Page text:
Challenges and Strains in Couples’ Dual Career Management:The Persistent Impact of Gender at the Work Place. Empirical Evidence from Austria.
University of Vienna, Austria
Based on qualitative research in Austria (Mauerer 2018) I will present empirical research results on parents’ challenges and strains in managing the reconciliation of their career and family life. The results indicate the persistent power of traditional, male-dominated sex-gender-relations especially at the work place. Although reformed family policies in Austria have aimed at overcoming binary gender codes in parenting and careers by including partnership-oriented childcare benefits, effects still seem to be limited at parents’ workplaces.
The presented results derive from the following research projects: (1) qualitative-interpretative data deriving from two research projects on men’s realization of (long-term) parental leave in Austria (36 interviews with men on parental leave in Austria (2013-2014), and (2) two follow-up studies on female partner’s perspectives (12 interviews with female partners of men on parental leave, 2015), and parental part-time work (14 interviews with male and female parents, 2016).
Although individual couples strongly aimed at overcoming traditional gender barriers in managing their career and family life, their support at the work-place was weak in terms of going beyond traditional gender attributions in parenting. Moreover, the results revealed a higher level of gender equality in couples and families with a good financial background. This fact revealed a further, transnational gender impact, as many parents referred to informal female household help.
Concluding, long-lasting effects of economic power (inheritance, education, subsequent income conditions) and gender influences were identified, indicating several flaws in consistently promoting gender equality (with a focus on parental dual career management). Images of being a loyal worker and/or a responsible parent still entail a high gender impact and the perpetuation of gender disparities in men’s and women’s labor force participation.
Entrepreneurship and Women Empowerment: A Case Study of Women Entrepreneurs from Urban Nepal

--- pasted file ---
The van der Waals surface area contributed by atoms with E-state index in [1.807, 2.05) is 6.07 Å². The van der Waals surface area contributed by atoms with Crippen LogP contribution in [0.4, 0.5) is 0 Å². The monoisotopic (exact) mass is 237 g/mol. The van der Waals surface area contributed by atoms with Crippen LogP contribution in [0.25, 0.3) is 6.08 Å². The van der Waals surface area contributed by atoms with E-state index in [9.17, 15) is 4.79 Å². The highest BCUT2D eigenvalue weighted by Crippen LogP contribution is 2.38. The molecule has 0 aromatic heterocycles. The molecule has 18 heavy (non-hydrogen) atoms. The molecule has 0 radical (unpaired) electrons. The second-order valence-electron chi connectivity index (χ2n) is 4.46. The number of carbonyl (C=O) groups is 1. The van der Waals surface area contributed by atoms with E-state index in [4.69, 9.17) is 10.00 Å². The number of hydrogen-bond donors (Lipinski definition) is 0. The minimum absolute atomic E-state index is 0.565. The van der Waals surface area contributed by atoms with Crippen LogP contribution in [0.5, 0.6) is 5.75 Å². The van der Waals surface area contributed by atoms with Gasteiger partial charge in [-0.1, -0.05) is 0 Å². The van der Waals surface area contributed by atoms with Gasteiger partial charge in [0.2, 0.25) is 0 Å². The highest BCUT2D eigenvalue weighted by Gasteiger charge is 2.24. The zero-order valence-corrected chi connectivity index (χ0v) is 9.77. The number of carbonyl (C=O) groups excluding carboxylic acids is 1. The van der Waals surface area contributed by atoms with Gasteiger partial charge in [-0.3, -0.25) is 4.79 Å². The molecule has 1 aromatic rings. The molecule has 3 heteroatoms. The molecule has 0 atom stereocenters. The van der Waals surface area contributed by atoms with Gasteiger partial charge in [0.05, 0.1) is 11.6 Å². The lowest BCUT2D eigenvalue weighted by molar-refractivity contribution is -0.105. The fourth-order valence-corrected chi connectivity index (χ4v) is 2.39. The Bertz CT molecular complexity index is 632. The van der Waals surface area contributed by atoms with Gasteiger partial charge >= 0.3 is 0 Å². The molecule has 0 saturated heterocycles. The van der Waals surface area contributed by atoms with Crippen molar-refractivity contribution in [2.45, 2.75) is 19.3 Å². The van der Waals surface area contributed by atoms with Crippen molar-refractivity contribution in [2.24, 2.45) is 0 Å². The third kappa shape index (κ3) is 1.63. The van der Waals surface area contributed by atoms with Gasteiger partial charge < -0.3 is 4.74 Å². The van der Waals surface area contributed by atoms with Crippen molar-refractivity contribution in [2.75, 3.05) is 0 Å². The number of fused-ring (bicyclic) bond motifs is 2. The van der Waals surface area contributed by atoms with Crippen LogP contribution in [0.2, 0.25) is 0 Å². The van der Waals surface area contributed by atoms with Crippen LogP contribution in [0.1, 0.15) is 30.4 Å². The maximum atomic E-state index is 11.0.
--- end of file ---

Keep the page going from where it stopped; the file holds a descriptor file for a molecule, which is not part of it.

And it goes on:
1Tribhuvan University, Nepal; 2Master in Social Work Programme, Tribhuvan University, Nepal
In recent days, women have access to small entrepreneurship, which is new phenomena, even in the urban peripheral part of capital city of Nepal. This paper aims to explore how the women from different social background have entered into such entrepreneurships so that they have been able to enhance their socio-economic status which empowered themselves. In order to explore the role of entrepreneurship in empowering women 35 women from different social background were purposively selected and were interviewed. The data show that the women engaged in entrepreneurship were mostly married and they entered into this business after their marriage. They got both financial and moral support from their family as well as their friends. Women were working very hard spending 70% of their time for their entrepreneurship. Among them 86.02% women were spending more than 8 hours in their entrepreneurships. It is interesting to note that two third of the women entrepreneurs are from nuclear family who spend more time in their business compared to women from joint family. The findings of the study reveal that women entrepreneurship and women empowerment are complementary. The women were empowered themselves and were positive towards entrepreneurial activities after their involvement in their entrepreneurship. They expressed that their participation in entrepreneurial activities has empowered them in the social, economic and cultural fields. Power and access to decision making capability of women has increased at household and community level activities and they were more self-confident than before. Thus, involvement of women in entrepreneurship ultimately empowers women through improving socio-economic status and enhancing capability.